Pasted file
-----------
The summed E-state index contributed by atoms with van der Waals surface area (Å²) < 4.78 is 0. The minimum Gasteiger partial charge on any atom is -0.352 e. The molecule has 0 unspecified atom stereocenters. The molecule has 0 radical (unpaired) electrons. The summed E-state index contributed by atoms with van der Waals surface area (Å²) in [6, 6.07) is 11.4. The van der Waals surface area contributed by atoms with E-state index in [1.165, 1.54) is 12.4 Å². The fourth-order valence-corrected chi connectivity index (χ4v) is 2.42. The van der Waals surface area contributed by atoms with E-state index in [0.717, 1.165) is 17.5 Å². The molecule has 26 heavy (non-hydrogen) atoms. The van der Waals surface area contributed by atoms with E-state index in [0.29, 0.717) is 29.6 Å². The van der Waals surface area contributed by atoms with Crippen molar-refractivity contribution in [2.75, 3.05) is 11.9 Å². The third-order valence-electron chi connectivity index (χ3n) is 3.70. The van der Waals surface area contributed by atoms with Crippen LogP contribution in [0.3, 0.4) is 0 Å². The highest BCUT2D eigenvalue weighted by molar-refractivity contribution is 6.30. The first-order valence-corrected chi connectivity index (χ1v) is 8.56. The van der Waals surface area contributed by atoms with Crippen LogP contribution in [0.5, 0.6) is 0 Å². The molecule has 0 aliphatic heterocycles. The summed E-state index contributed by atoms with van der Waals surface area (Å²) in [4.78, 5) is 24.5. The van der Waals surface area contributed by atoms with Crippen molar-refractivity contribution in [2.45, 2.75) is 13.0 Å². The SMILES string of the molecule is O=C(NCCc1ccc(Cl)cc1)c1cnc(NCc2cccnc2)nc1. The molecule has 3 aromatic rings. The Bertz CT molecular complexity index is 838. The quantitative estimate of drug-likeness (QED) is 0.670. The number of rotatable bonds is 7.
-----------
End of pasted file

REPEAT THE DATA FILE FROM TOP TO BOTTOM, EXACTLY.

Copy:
The summed E-state index contributed by atoms with van der Waals surface area (Å²) < 4.78 is 0. The minimum Gasteiger partial charge on any atom is -0.352 e. The molecule has 0 unspecified atom stereocenters. The molecule has 0 radical (unpaired) electrons. The summed E-state index contributed by atoms with van der Waals surface area (Å²) in [6, 6.07) is 11.4. The van der Waals surface area contributed by atoms with E-state index in [1.165, 1.54) is 12.4 Å². The fourth-order valence-corrected chi connectivity index (χ4v) is 2.42. The van der Waals surface area contributed by atoms with E-state index in [0.717, 1.165) is 17.5 Å². The molecule has 26 heavy (non-hydrogen) atoms. The van der Waals surface area contributed by atoms with E-state index in [0.29, 0.717) is 29.6 Å². The van der Waals surface area contributed by atoms with Crippen molar-refractivity contribution in [2.75, 3.05) is 11.9 Å². The third-order valence-electron chi connectivity index (χ3n) is 3.70. The van der Waals surface area contributed by atoms with Crippen LogP contribution in [0.3, 0.4) is 0 Å². The highest BCUT2D eigenvalue weighted by molar-refractivity contribution is 6.30. The first-order valence-corrected chi connectivity index (χ1v) is 8.56. The van der Waals surface area contributed by atoms with Crippen LogP contribution in [0.5, 0.6) is 0 Å². The molecule has 0 aliphatic heterocycles. The summed E-state index contributed by atoms with van der Waals surface area (Å²) in [4.78, 5) is 24.5. The van der Waals surface area contributed by atoms with Crippen molar-refractivity contribution in [2.45, 2.75) is 13.0 Å². The SMILES string of the molecule is O=C(NCCc1ccc(Cl)cc1)c1cnc(NCc2cccnc2)nc1. The molecule has 3 aromatic rings. The Bertz CT molecular complexity index is 838. The quantitative estimate of drug-likeness (QED) is 0.670. The number of rotatable bonds is 7.